craigwhite at azapple.com
Sun Apr 2 15:04:10 UTC 2006
On Sun, 2006-04-02 at 06:55 -0700, Benjamin Franz wrote:
> On Sat, 1 Apr 2006, Craig White wrote:
> > SELinux stuff isn't hard. But it does take a few minutes of time and
> > attention to deal with the 'blocks' that arise - but it is these
> > 'blocks' that confirm why it's installed in the first place.
> > Granted it's easier to shut it off and I'm sure that when you are
> > groping for justification for shutting off a layer of security on your
> > Linux box, your above makes sense. The layer of security is for your
> > benefit. Heck - why not shut off iptables? '
> > /sbin/service iptables stop'
> > that makes it easier to use too. The reason you don't turn off iptables
> > is because common sense tells you that it's a mistake. The same common
> > sense should apply to SELinux - regardless of whether Debian/SuSE/Ubuntu
> > etc. includes it.
> I decline to have SELinux occasionally grab the steering wheel and try to
> take my machine over a cliff so I can act as Redhat's Beta Tester for
> their selinux-policies. It is, and will remain, turned disabled on my
> production servers until I am comfortable that more learning curve
> incidents by Redhat where an update causes previously working machines to
> suddenly have problems are not going to happen.
> Redhat did significant damage to my trust level regarding their ability to
> safely deploy things that significantly extend the security model of linux
> with their handling of both auditd and SELinux. Too often lately, Redhat's
> efforts on the security front have 'made my machine more unstable' rather
> than 'made it more secure'.
> In a year or two, when show stopping bugs in SELinux policies that were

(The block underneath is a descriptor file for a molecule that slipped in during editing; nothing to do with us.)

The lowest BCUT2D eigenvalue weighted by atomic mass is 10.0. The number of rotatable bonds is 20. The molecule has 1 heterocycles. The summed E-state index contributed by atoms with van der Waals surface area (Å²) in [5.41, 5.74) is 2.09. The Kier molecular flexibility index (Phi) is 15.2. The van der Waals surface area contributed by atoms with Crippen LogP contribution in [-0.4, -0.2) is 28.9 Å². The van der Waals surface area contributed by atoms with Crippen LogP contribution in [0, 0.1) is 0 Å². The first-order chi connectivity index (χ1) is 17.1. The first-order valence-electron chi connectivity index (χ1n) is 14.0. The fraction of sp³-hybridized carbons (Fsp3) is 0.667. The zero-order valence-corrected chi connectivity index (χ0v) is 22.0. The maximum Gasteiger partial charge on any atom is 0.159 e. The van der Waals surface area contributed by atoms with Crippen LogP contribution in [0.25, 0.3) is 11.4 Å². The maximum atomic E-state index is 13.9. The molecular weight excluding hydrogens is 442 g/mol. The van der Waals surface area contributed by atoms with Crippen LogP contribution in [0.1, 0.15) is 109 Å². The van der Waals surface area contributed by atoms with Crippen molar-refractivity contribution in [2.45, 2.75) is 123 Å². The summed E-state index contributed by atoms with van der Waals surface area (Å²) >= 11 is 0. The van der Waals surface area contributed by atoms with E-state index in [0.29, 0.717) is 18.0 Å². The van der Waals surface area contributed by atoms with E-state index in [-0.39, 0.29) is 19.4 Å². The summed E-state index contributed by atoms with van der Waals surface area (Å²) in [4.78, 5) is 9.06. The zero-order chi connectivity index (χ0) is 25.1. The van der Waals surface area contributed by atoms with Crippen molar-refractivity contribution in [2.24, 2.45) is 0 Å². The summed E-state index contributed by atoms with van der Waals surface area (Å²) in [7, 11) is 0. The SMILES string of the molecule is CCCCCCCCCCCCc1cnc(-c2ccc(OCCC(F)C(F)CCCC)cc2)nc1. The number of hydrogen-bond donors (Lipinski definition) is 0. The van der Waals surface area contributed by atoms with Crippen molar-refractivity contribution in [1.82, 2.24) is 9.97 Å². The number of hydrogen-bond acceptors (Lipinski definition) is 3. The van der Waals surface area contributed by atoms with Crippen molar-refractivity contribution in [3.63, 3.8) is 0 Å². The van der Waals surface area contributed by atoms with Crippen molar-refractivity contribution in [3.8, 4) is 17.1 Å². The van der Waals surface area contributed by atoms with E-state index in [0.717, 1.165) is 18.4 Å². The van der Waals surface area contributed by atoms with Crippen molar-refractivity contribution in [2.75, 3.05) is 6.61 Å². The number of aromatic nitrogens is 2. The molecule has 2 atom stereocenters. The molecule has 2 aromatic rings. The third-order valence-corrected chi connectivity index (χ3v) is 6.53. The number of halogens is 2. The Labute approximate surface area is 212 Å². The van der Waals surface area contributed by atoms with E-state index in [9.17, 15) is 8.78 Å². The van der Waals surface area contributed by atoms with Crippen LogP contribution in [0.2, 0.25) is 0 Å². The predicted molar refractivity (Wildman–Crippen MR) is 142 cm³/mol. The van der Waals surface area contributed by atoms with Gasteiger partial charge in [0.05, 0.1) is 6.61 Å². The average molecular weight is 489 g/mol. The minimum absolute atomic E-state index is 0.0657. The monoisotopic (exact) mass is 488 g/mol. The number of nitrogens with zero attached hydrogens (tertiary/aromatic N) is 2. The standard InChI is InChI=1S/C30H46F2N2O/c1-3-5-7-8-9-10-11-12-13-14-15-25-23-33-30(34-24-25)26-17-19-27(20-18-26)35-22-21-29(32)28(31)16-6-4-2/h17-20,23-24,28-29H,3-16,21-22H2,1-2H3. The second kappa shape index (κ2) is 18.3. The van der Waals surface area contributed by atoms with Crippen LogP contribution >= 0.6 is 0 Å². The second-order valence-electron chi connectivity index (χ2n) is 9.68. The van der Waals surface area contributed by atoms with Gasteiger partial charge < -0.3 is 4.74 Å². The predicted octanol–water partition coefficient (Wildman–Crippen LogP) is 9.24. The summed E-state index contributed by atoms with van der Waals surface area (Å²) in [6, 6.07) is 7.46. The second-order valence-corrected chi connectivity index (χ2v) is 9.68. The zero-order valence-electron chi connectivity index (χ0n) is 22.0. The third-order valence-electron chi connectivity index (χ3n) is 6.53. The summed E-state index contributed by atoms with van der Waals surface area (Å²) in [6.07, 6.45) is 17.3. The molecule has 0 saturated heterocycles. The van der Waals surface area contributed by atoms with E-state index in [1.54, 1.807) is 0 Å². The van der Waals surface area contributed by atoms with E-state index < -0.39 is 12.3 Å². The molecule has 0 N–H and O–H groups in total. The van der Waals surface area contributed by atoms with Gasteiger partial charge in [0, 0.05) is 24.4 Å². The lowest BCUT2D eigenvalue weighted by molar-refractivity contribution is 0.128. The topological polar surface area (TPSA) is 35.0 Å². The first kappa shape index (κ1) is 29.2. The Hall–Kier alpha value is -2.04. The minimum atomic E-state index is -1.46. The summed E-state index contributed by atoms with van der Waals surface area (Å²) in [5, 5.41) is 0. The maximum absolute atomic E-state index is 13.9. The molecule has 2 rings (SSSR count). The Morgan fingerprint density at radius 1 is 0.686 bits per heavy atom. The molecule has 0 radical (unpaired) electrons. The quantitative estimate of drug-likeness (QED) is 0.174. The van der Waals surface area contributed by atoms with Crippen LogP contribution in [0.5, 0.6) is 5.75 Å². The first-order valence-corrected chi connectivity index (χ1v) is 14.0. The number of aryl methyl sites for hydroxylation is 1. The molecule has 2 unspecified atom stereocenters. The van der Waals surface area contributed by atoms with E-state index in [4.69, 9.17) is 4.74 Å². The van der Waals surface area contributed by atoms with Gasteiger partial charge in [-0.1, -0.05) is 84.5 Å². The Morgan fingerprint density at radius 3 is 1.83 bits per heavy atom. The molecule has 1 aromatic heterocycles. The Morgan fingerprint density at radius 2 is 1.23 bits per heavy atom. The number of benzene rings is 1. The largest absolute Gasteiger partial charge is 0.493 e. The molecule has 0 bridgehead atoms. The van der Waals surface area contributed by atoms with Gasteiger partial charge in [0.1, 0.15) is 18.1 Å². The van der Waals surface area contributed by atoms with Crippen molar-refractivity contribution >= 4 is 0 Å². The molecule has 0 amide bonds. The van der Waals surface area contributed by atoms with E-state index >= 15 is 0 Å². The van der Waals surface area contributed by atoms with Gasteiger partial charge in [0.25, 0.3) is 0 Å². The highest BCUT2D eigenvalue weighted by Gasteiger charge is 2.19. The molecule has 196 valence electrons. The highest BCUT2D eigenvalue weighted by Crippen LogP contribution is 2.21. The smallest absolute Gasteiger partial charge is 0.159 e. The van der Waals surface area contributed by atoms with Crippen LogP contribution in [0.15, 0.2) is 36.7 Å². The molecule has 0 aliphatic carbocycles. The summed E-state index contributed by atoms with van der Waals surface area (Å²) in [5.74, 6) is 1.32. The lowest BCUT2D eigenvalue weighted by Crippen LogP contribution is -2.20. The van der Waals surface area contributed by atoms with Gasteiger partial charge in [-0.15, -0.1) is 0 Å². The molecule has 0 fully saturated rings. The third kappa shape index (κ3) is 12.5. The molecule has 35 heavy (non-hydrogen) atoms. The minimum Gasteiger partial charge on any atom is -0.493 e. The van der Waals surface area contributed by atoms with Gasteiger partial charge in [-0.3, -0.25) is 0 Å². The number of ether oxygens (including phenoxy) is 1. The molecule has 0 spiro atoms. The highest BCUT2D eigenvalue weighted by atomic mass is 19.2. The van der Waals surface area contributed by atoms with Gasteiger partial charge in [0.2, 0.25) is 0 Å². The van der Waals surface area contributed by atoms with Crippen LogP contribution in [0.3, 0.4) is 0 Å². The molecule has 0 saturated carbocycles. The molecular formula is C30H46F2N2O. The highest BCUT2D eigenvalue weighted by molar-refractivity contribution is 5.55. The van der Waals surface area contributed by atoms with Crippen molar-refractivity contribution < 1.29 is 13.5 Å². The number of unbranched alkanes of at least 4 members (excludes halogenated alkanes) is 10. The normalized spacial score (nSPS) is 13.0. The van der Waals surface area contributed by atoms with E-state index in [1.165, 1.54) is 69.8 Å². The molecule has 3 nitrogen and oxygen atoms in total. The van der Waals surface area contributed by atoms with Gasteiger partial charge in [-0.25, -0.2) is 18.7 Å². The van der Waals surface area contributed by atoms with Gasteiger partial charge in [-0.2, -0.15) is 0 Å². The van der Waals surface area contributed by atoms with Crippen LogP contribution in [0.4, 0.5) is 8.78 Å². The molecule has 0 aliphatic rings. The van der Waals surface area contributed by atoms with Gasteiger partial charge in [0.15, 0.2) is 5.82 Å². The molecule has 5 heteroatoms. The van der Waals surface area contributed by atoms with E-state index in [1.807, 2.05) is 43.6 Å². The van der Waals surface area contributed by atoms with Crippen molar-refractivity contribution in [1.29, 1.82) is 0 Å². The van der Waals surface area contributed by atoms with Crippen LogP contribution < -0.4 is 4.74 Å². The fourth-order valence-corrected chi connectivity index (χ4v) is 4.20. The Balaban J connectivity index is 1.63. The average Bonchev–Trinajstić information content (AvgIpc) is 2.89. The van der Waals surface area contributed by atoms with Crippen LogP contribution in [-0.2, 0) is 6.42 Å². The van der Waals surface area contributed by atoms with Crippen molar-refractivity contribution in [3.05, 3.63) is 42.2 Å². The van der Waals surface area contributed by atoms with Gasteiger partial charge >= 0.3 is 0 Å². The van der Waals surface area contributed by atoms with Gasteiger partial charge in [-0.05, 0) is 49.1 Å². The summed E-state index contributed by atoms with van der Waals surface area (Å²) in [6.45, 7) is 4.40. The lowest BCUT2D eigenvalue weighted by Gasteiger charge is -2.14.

> being updated _literally_ every other week are only distant memories, I'll
> consider turning it on in any higher mode than 'permissive'.
> Until then, the conservative position, the one focused on minimizing the
> threats to my system's stable operation from _whatever_ source (INCLUDING
> system updates from Redhat) says 'SELinux stays disabled'.
> Benjamin Franz
> "Once burned, twice shy."
Fedora is a testing ground for leading edge technology and there is no
more logical place to implement SELinux than in the leading edge. When
you state that it is turned off on 'production servers', I wonder if we
are actually now talking about Fedora, RHEL or one of the 're-spins' of
RHEL because Fedora doesn't necessarily strike me as a 'stable' platform
for a production server. Since this message base is about Fedora, I'll
not wander into the topic of SELinux on RHEL 4 (or 're-spins') since
that would be off topic.
More to the issue however, Linux is both a production and a
participatory system where it is expected that a 'user' minimally
participate in providing feedback so the product is improved and your
suggestions above suggest that your decision to turn it off is formed by
an arrogance that has others participating while you opt out. More to
the issue...if it's a production server, are you not stating that you
are depriving your production system of the safeguards of the kernel
level security because you can't be bothered with the security details.
That would be a rather pathetic statement to make.
If you are using FC-4 as a production server, the issues of SELinux have
all been solved, the tools are mature and it is safe and practical. If
you are using FC-5 as a production server, you are in less charted
waters and probably should have your head examined since there are other
issues with FC-5 than SELinux at this point.
As for SELinux making a system 'unstable' - I can't envision a scenario
that SELinux would do that. It might make a system unusable for the
intended purposed but that is because the system administrator has
neither the knowledge nor the toolsets to manage it. As I suggested
above, both the knowledge base and toolsets are well defined for FC-4 so
it is only a personal issue.
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